December 16, 2005

A Christmas Story

The following story is NOT a work of fiction. It is my own account of something that actually happened to me while I was working in a retail store about two years ago.

I hate the holidays… The thought ran through my head a hundred times a day. Working retail in December had to be the cruelest form of Karmic punishment ever devised.

It was December 22nd and I was working at a local grocery store. To the customers, of course, I was cheerful and pleasant, but inside I was a scowling Grinch, a miserly Scrooge waiting eagerly for the dreaded day to pass. But then something happened, something so simple and yet so complex, something that I still remember to this day.

“The whole world is one big case of heartburn.” I muttered as I shoved more bottles of Tums up onto the shelf.

At the end of the aisle two customers’ carts hit each other and they began yelling angrily. People stopped to watch, to stare at the display. There’s that Christmas spirit. I thought dully as the pair finally broke apart and headed in their own directions.

“You! Girl!” An impatient looking man had walked up to me. “Do you sell prewrapped gifts?”

It took me a minute to realize that he was being serious. “No sir, I’m sorr-“

“Well I need something right now! I need a toy and I need it wrapped. If I buy the paper and tape, will you wrap it for me?”

Times like this made it hard not to laugh in the customer’s face. But I forced that vague, empty smile that kept me out of trouble and shook my head. “Sorry, I can’t.” He cursed at me and walked off. “Well a very Merry Christmas to you too you jacka-“

Someone was tugging gently at my sleeve. “Excuse me miss…”

I turned and looked into the smiling, gentle face of an elderly woman. Perhaps between seventy and eighty, she had gently curling silver hair that was sticking out under a hat and her face was lined with soft wrinkles. I couldn’t help but smile at her. “Yes, hello, how can I help you?” Dimly I recognized her as one of the usual customers in the store, though I had never caught her name.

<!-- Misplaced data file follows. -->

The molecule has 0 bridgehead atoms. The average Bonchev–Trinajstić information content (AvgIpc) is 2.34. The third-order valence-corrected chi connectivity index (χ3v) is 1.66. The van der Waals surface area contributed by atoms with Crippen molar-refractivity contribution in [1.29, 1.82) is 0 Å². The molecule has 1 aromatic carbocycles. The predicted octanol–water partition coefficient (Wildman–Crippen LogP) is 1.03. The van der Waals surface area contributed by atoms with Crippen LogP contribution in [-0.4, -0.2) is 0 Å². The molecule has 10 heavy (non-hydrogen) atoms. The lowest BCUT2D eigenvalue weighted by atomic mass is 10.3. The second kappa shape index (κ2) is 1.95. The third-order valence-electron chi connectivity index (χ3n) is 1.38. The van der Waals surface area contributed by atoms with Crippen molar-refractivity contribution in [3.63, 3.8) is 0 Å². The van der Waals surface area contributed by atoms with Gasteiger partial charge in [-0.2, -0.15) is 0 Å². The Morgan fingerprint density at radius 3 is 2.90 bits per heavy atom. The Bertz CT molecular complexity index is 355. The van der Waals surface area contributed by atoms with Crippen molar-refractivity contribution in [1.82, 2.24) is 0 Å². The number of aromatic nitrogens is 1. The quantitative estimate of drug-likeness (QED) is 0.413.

Another customer pushed impatiently past us and she drew a little closer to me, looking meek. Her eyes followed the rude woman up the aisle before looking back at me. “I hate to be a bother, I know you’re so busy, but I need some help.” She handed me a handful of bills and a shopping list. “I need to buy these things, and some Christmas presents, but I don’t know if I have enough.”

There was something so sad in her expression that it nearly broke my heart. “It’s not a bother at all. We’ll get you sorted out in no time.” I counted her money, a mere $46, then looked at the items in her cart. Immediately I knew that she had too many things. Perhaps if she hadn’t needed so many different medicines, there might have been enough. But she had pain pills for her arthritis, cold medicine, antacids and fiber pills. Twenty-some dollars right there. Then she had a bag of chocolate chips, a tin for the cookies they would yield, another five dollars or more. Then she had Dogopoly, which I knew was $20. “I’m sorry… but you don’t have enough…” I told her after I had sorted through the cart.

We did everything we could think of, switching to the generic pills, the store brand chocolate chips, put the cookie tin back, but still there wasn’t enough for her to get her granddaughter a doll and her grandson a castle playset. I kept telling her if she could put the Dogopoly game back, just for now, that she would be able to afford it, but she said she couldn’t, it was a gift for the nursing home her husband had stayed in before he died.

For the second time that day someone caught my sleeve and I turned away from the stricken face of the elderly lady. “Yes?”

There was another woman standing close to my side. She had brown hair that was about shoulder length and was probably in her thirties. To be honest there wasn’t anything special about her, I figured she was just another rude customer who couldn’t be bothered with waiting until I finished helping the lady. She smiled at me and pressed something into my hand. “Make sure she gets everything she needs.” She whispered.

I looked down into my hand. There, curled up, was a fifty dollar bill. I laughed softly and showed it to the elderly woman. “I think you can get those toys now ma’am.”

We both looked up to thank the woman, but she was gone. The elderly lady went up and down aisles, trying to find her, to thank her, but it was no use. The generous stranger had disappeared. She took the bill from me and looked down at it, tears in her eyes.

I finished helping her select her gifts and walked with her to the register, both of us fully of teary-eyed smiles.

When it was over I returned to the aisle that I’d been stocking.

Another employee was finishing up what I’d left behind. “What are you all smiley about?” He asked rather sourly.

I grinned at him and picked up another bottle of Tums to put away. “I love the holidays.”

3 comments:

Holly said...

*sniff* what a great story.

Chris said...

What a truly special memory this must be. A good reminder each year. Happy Holidays from a former retail worker who also hated the holidays. Now I work in a yarn shop, nothing could be more fun!

Jess said...

Oh gosh, reading that got me all teary. There are still angels in the world, it would seem.